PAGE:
“For any artist of any kind, Downtown is a fascinating place to be living and working because there’s just always something to see and something to hear and something to smell,” she said. “There’s something about Downtown that’s really confrontational, in a good way.”


Richard McDowell: McDowell and his circle of Downtown poets didn’t need a publisher to get their work out. They formed Brass Tacks Press, hooked up with a Santa Monica printing company, and published their prose themselves. McDowell is behind a series of “chapbooks,” or self-published, pocket-sized books, containing poetry by himself and other L.A. writers.

McDowell’s self-illustrated 30 Days on Spring is his stylized reflections on life along the Historic Core street before gentrification.

“On any given day on a walk from Fifth down Spring, you can buy next to anything, cigarettes at bootleg prices two-fifty a pack, Marlboro, Marlboro Lights, Newports, pickup a lighter, pack of chewing gum, mango’s [sic] bus tokens, corn-on-the-cob, plastic animals or planets, and if your [sic] so inclined a man or woman to fulfill you sexual desires,” he writes in the book.

McDowell wrote 30 Days on Spring while living, under the radar, in an abandoned Historic Core building. The 44-year-old now resides in a Wall Street loft in the Toy District and is looking to compile work from Downtown poets to publish as a collection.




Diana Leszczynski: Leszczynski, an 8-year resident of Downtown, is a former film industry worker who later found her voice as a professional writer. Her Fern Verdant & the Silver Rose is an ecological adventure for children. Its young protagonist shares a secret ability with her mother to communicate with plants.

The book bounces from Oregon to France to Sri Lanka, a fact that Leszczynski admits is somewhat ironic, since she wrote it while living in the San Fernando Building in the Historic Core. The closest she comes to an ecological adventure is having an indoor garden, she said.

Leszczynski, 44, did not have long-seeded dreams to write fiction for children.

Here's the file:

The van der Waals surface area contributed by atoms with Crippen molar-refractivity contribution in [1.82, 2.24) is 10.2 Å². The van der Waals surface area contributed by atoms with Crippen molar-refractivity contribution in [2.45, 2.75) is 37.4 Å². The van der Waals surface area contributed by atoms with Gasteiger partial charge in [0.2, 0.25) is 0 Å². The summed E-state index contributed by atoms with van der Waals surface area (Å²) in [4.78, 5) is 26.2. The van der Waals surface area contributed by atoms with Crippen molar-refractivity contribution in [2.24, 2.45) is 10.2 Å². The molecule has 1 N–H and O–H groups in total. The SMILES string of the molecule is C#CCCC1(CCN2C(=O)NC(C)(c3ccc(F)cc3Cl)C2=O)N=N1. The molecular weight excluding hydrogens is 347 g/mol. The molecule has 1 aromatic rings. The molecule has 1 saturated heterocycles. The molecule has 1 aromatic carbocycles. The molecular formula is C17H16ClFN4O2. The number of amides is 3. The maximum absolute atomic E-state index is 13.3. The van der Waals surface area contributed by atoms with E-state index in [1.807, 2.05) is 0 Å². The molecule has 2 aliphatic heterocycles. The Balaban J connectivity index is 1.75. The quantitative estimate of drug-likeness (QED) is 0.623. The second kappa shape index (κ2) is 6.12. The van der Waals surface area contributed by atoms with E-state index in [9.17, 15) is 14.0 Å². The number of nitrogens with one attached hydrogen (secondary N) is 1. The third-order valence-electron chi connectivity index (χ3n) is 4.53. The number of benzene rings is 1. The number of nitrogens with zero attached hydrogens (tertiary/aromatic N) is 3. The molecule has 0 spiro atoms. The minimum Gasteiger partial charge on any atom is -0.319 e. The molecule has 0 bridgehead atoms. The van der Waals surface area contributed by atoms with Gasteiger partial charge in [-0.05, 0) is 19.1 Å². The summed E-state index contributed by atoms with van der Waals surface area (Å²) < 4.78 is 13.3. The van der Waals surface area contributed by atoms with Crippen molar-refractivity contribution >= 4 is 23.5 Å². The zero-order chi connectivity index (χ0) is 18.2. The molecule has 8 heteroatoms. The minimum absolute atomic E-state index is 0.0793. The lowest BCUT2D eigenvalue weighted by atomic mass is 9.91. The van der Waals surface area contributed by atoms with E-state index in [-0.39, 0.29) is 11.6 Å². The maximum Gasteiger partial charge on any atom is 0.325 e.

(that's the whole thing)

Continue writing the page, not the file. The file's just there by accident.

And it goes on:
“It’s one of those things where something just comes to you, where your brain is ricocheting around in a million different places and this seemed like the most logical way to tell this story,” she said. “And also one of my favorite books when I was growing up was Alice In Wonderland, essentially the story of a girl going into a different world, which is what [Fern Verdant] is.”

Fern Verdant & the Silver Rose, which was named a Smithsonian Notable Children’s Book of the Year in 2008 and was a Green Earth Book honoree this year, encourages young readers to protect the environment, but it’s not “heavy messaged,” she said.

Local sales have been strong too.

“I have a wide circle of friends down here, and people knew me when I was going through the anguish and torture of writing my first draft, so I think people were genuinely supportive having seen that and then seeing me have the good fortune to get published,” Leszczynski said.

Daniel Olivas: For almost 20 years, Daniel Olivas has spent his weekdays working for the state Attorney General in the Ronald Reagan State Building at Third and Spring streets. The neighborhood was already familiar to him from childhood bus trips with his grandmother to Grand Central Market.

The 50-year-old deputy attorney general, a second generation Angeleno, was an English major in college and has published five works of fiction, including the short story collection Anywhere But L.A. He’ll sign copies of and read from the collection next April.

“It’s a collection of short stories where essentially the characters are either trying to escape L.A. or they have completely left L.A.,” Olivas said. “I found that over the years I started accumulating stories that seemed to want to pull out of the city.”

Still, Olivas’ characters maintain a close connection to the City of Angels, and often Downtown, he said.

“I get distressed with outsider views of Los Angeles,” Olivas said. “There are so many stereotypes out there, including that the classic L.A. novel has to be about Malibu and movie stars, forgetting about the people who have no connection to Hollywood or the movie industry, people who go to work every single day. Those people, I try to address.”

Metropolis Books is at 440 S. Main St., (213) 612-0174 or metropolisbooksla.com.